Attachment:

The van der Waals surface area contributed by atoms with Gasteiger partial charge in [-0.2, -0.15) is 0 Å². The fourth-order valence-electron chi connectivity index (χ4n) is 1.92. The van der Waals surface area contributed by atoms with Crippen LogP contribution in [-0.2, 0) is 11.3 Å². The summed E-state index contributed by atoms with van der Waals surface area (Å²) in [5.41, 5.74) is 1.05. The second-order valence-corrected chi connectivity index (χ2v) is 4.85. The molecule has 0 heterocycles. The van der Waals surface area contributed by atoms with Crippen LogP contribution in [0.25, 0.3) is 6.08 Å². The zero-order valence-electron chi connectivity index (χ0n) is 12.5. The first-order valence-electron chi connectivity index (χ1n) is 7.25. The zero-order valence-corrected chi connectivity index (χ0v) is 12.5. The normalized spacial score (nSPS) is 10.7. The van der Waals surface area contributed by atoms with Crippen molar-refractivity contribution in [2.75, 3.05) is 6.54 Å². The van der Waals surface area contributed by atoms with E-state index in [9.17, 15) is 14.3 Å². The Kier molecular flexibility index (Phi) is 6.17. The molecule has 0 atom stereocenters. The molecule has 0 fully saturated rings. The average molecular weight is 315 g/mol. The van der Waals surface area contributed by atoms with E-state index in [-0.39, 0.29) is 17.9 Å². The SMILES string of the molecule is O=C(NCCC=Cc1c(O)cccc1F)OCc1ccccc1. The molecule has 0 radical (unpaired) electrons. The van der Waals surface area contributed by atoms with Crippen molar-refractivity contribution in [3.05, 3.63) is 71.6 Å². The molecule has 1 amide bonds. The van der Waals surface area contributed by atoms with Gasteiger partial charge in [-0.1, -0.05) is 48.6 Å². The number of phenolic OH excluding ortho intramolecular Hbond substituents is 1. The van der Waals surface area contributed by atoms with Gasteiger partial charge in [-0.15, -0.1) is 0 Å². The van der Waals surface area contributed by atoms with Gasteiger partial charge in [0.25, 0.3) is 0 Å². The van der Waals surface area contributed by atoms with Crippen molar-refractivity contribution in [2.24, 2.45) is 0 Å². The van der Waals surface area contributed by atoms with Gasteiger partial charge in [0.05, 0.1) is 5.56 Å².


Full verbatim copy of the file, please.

The van der Waals surface area contributed by atoms with Gasteiger partial charge in [-0.2, -0.15) is 0 Å². The fourth-order valence-electron chi connectivity index (χ4n) is 1.92. The van der Waals surface area contributed by atoms with Crippen LogP contribution in [-0.2, 0) is 11.3 Å². The summed E-state index contributed by atoms with van der Waals surface area (Å²) in [5.41, 5.74) is 1.05. The second-order valence-corrected chi connectivity index (χ2v) is 4.85. The molecule has 0 heterocycles. The van der Waals surface area contributed by atoms with Crippen LogP contribution in [0.25, 0.3) is 6.08 Å². The zero-order valence-electron chi connectivity index (χ0n) is 12.5. The first-order valence-electron chi connectivity index (χ1n) is 7.25. The zero-order valence-corrected chi connectivity index (χ0v) is 12.5. The normalized spacial score (nSPS) is 10.7. The van der Waals surface area contributed by atoms with Crippen molar-refractivity contribution in [2.75, 3.05) is 6.54 Å². The van der Waals surface area contributed by atoms with E-state index in [9.17, 15) is 14.3 Å². The Kier molecular flexibility index (Phi) is 6.17. The molecule has 0 atom stereocenters. The molecule has 0 fully saturated rings. The average molecular weight is 315 g/mol. The van der Waals surface area contributed by atoms with E-state index in [-0.39, 0.29) is 17.9 Å². The SMILES string of the molecule is O=C(NCCC=Cc1c(O)cccc1F)OCc1ccccc1. The molecule has 0 radical (unpaired) electrons. The van der Waals surface area contributed by atoms with Crippen molar-refractivity contribution in [3.05, 3.63) is 71.6 Å². The molecule has 1 amide bonds. The van der Waals surface area contributed by atoms with Gasteiger partial charge in [-0.1, -0.05) is 48.6 Å². The number of phenolic OH excluding ortho intramolecular Hbond substituents is 1. The van der Waals surface area contributed by atoms with Gasteiger partial charge in [-0.15, -0.1) is 0 Å². The van der Waals surface area contributed by atoms with Gasteiger partial charge in [0.25, 0.3) is 0 Å². The van der Waals surface area contributed by atoms with Crippen molar-refractivity contribution in [2.24, 2.45) is 0 Å². The van der Waals surface area contributed by atoms with Gasteiger partial charge in [0.05, 0.1) is 5.56 Å².